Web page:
The patient was transferred to our hospital for sudden left complete hemiplegia 19 days after the surgery. National Institutes of Health Stroke Scale 17 and electrocardiography showed AF. Magnetic resonance imaging (MRI) taken 160 minutes after the onset showed acute infarction in the right MCA region and the right M1 occlusion (Figure 1).

There was an MR angiography-diffusion-weighted imaging mismatch. Despite the relatively large size of the infarct area, her eloquent area still remained. Therefore, we performed endovascular thrombectomy using a stent retriever and a red thrombus was retrieved. Thrombolysis in cerebral infarction 2b reperfusion was obtained with a single pass in 28 minutes after the puncture (Figure 2).

The patient’s left hemiplegia improved after reperfusion. Cardiogenic embolism was first suspected, and then we started the patient on unfractionated heparin. The transthoracic echocardiogram showed no abnormality, but contrast-enhanced computed tomography (CECT) showed thrombus formation in the left superior PV stump six days after the thrombectomy (Figure 3 - A & B). Bilateral acute renal infarction was also detected on CECT, and the thrombus was thought to have caused a systematic embolism. We continued anticoagulants and opted to change from heparin to apixaban 10 days after the admission for both AF and the thrombus formation in the PV stump. The thrombus ultimately resolved two months after the initial admission (Figure 3 - C) and modified Rankin Scale 3 was achieved six months after the intervention.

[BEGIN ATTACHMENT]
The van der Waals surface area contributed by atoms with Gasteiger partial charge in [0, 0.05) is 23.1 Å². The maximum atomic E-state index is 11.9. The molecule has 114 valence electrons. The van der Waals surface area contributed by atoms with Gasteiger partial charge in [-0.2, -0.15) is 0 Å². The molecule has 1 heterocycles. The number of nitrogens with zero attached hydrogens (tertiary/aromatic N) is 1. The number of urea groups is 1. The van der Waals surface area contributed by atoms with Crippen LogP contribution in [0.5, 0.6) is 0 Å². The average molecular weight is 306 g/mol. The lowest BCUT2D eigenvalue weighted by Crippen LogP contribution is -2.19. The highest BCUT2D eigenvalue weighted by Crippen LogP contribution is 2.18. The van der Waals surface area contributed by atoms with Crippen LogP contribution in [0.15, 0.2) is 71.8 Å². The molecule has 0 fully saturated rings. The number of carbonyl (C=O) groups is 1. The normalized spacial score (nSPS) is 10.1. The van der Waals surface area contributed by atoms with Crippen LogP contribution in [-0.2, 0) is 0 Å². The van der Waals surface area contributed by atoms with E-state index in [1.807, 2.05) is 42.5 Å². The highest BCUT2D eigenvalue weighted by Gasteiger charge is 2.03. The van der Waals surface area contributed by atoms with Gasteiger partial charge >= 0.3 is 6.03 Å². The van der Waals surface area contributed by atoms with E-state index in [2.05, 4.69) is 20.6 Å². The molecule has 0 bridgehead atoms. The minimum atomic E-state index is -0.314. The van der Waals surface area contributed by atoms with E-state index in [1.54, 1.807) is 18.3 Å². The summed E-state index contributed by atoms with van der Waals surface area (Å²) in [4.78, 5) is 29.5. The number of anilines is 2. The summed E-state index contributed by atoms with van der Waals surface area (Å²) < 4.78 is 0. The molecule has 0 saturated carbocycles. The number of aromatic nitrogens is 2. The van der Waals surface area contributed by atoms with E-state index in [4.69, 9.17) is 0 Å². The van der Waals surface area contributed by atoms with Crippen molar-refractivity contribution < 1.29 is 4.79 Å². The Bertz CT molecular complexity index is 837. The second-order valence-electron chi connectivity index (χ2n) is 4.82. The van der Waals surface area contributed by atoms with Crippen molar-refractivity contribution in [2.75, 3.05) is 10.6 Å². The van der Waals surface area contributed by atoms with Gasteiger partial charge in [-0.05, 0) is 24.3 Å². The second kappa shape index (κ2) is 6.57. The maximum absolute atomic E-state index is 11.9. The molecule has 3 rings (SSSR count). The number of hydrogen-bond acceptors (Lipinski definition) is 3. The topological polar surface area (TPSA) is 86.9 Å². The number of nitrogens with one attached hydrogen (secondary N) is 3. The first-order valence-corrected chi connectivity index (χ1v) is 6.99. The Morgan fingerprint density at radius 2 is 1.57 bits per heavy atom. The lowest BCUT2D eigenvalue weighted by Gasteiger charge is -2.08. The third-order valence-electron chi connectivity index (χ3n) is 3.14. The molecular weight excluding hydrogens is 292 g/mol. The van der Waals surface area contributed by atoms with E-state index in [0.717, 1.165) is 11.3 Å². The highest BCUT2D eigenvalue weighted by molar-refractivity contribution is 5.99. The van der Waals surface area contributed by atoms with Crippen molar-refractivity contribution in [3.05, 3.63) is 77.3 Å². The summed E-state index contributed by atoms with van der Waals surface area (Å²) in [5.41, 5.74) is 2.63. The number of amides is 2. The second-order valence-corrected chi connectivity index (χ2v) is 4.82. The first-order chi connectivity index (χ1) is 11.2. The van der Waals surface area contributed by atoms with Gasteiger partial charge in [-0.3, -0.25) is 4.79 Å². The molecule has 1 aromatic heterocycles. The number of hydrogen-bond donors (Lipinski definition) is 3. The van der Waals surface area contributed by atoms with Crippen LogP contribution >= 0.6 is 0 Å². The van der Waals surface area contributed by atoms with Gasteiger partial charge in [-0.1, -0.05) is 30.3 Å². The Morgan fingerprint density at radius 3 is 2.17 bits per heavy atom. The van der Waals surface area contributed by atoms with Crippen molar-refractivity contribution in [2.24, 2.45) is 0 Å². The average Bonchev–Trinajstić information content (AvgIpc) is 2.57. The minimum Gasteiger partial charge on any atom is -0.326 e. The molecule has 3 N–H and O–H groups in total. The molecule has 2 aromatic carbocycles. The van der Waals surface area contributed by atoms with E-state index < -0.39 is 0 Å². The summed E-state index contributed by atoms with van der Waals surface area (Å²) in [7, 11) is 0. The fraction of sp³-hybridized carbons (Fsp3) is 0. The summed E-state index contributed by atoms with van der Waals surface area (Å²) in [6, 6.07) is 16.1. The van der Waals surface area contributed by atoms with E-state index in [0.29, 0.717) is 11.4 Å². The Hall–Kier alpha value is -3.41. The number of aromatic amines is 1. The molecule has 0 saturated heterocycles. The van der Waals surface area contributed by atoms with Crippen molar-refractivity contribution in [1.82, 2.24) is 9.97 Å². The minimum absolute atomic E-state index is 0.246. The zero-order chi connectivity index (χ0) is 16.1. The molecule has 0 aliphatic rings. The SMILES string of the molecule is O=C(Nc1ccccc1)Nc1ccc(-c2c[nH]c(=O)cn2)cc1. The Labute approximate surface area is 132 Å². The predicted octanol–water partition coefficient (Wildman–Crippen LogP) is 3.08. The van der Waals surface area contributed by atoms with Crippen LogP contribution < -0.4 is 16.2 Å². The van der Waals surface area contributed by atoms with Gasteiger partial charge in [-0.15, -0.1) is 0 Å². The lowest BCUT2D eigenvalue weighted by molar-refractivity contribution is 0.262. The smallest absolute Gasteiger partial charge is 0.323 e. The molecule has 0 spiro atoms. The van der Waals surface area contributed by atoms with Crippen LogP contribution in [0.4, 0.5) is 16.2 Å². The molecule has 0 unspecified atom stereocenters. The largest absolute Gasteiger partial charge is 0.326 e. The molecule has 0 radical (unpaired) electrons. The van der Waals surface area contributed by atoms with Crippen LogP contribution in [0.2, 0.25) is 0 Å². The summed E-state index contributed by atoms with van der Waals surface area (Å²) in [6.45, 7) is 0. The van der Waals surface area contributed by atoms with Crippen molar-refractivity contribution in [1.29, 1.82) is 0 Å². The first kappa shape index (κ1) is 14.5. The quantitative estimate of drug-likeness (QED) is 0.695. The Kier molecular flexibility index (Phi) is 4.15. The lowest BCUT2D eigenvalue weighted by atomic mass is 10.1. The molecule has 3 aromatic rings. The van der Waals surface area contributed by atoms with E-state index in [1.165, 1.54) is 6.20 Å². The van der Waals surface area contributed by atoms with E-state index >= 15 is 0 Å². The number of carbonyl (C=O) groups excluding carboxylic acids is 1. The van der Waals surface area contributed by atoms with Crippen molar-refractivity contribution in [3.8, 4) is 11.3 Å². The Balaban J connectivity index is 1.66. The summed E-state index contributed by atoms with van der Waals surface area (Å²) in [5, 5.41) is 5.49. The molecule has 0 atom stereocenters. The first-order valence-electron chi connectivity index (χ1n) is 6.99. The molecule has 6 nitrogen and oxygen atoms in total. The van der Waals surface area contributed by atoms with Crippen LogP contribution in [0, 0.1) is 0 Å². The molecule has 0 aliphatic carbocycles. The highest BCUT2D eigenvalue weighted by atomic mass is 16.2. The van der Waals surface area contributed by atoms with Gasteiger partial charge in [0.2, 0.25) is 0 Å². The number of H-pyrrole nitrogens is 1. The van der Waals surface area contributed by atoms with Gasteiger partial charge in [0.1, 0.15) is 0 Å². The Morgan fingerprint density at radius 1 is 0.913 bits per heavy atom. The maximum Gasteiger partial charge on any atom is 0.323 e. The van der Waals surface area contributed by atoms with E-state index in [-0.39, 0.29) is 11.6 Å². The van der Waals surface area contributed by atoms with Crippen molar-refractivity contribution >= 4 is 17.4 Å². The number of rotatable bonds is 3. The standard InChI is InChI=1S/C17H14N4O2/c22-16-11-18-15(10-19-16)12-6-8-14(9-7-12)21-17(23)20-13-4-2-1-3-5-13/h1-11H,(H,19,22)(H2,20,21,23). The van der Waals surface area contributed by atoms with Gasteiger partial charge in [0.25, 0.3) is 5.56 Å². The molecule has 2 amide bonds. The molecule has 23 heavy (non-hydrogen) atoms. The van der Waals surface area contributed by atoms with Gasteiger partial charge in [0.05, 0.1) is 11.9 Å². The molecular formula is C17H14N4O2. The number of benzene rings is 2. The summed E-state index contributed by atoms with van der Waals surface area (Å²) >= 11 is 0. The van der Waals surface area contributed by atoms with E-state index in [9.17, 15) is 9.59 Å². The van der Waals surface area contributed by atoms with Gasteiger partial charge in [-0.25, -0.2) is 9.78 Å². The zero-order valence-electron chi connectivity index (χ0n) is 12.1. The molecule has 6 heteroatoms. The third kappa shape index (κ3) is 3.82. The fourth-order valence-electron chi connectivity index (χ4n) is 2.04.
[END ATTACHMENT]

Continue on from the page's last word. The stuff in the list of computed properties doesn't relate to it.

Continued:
Discussion

Thrombus formation in the PV stump is a rare embolic source of cerebral infarction [3, 4] and has recently been identified as a complication that follows lung resection and could cause systemic embolism [3-7]. The thrombus formation of the PV stump occurs in 3.3% to 3.6% of patients after lung lobectomy and 13.5% to 17.9% among patients that had undergone LUL [5, 6]. The turbulent blood flow in the PV stump is thought to contribute to thrombus development [3, 5-8]. LUL is considered a risk factor for cerebral infarction [9, 10] although not all cases have shown thrombus formation within the PV stump [11, 12]. As LUL usually leaves a longer PV stump than other types of lobectomy, blood stasis may occur more frequently in these regions and result in thrombus formation [3, 5, 6].